Comment by voltairina on May 2012 Media Thread · 2012-05-18T16:24:44.582Z · score: 0 (0 votes) · LW · GW

I've been watching Patient Zero a lot., I like the song "Upgrade Me Deeper", particularly:).

Comment by Voltairina on [deleted post] 2012-05-17T07:02:28.984Z

Oh! Thank you.

Comment by voltairina on If calorie restriction works in humans, should we have observed it already? · 2012-04-24T06:35:28.685Z · score: 21 (23 votes) · LW · GW

It might be important to look at nutrition, too. A lot of people who've experienced forced calorie restriction were malnourished. The kind of calorie restriction CRON advocates follow for instance involves eating less calories, but of more nutrient-dense foods to avoid starvation effects, as far as I understand it.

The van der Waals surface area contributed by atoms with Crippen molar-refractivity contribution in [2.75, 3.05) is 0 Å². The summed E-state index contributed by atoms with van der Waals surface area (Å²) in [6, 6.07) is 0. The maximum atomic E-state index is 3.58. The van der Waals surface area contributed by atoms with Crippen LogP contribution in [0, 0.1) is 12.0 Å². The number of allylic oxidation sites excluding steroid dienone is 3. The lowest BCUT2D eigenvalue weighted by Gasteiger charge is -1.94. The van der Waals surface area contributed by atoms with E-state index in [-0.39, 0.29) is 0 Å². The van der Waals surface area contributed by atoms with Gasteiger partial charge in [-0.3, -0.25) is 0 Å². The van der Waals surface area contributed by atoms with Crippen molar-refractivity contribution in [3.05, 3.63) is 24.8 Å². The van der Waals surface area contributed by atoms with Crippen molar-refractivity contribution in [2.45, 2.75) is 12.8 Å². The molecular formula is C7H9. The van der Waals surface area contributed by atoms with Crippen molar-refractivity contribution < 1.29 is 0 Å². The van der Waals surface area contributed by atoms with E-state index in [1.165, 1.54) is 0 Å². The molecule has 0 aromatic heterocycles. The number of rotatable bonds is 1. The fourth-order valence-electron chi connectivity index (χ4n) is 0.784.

Comment by voltairina on [LINK] '3 Secrets of Wise Decision Making' · 2012-04-24T06:26:32.704Z · score: 2 (2 votes) · LW · GW

Okay, I changed the post a bit. They're in the inside front cover anyways, more or less - there's a key that's supposed to remind the reader of the most important parts of the book.

Comment by voltairina on [LINK] '3 Secrets of Wise Decision Making' · 2012-04-20T15:42:18.704Z · score: 0 (0 votes) · LW · GW

Thanks! I included some more information about the author. What other kinds of information should I include? I don't know much about the field yet specifically, but I could try to find out which journals he publishes in, I suppose, and what their reputations are?

Comment by voltairina on Doing "Nothing" · 2012-04-03T15:46:00.094Z · score: 2 (2 votes) · LW · GW